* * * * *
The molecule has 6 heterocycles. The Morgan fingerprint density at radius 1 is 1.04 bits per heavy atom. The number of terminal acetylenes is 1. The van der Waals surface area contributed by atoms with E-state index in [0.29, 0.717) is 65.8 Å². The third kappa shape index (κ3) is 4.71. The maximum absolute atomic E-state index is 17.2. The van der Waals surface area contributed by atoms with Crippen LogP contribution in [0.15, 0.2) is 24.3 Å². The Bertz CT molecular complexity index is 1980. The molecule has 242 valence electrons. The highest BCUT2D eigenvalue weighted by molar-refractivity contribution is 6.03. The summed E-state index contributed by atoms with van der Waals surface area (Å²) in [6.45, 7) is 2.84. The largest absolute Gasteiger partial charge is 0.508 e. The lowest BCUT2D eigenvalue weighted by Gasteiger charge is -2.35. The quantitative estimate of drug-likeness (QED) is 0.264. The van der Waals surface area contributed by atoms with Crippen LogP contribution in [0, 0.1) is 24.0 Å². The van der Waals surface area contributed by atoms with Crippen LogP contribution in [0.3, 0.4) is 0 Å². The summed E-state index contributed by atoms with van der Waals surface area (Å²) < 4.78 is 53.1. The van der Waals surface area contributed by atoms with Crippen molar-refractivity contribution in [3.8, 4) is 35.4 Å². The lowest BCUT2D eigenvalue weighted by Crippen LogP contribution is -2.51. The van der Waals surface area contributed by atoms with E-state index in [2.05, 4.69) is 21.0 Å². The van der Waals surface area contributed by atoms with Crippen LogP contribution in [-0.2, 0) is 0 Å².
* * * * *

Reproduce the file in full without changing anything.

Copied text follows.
The molecule has 6 heterocycles. The Morgan fingerprint density at radius 1 is 1.04 bits per heavy atom. The number of terminal acetylenes is 1. The van der Waals surface area contributed by atoms with E-state index in [0.29, 0.717) is 65.8 Å². The third kappa shape index (κ3) is 4.71. The maximum absolute atomic E-state index is 17.2. The van der Waals surface area contributed by atoms with Crippen LogP contribution in [0.15, 0.2) is 24.3 Å². The Bertz CT molecular complexity index is 1980. The molecule has 242 valence electrons. The highest BCUT2D eigenvalue weighted by molar-refractivity contribution is 6.03. The summed E-state index contributed by atoms with van der Waals surface area (Å²) in [6.45, 7) is 2.84. The largest absolute Gasteiger partial charge is 0.508 e. The lowest BCUT2D eigenvalue weighted by Gasteiger charge is -2.35. The quantitative estimate of drug-likeness (QED) is 0.264. The van der Waals surface area contributed by atoms with Crippen LogP contribution in [0, 0.1) is 24.0 Å². The van der Waals surface area contributed by atoms with Crippen LogP contribution in [0.3, 0.4) is 0 Å². The summed E-state index contributed by atoms with van der Waals surface area (Å²) < 4.78 is 53.1. The van der Waals surface area contributed by atoms with Crippen molar-refractivity contribution in [3.8, 4) is 35.4 Å². The lowest BCUT2D eigenvalue weighted by Crippen LogP contribution is -2.51. The van der Waals surface area contributed by atoms with E-state index in [2.05, 4.69) is 21.0 Å². The van der Waals surface area contributed by atoms with Crippen LogP contribution in [-0.2, 0) is 0 Å².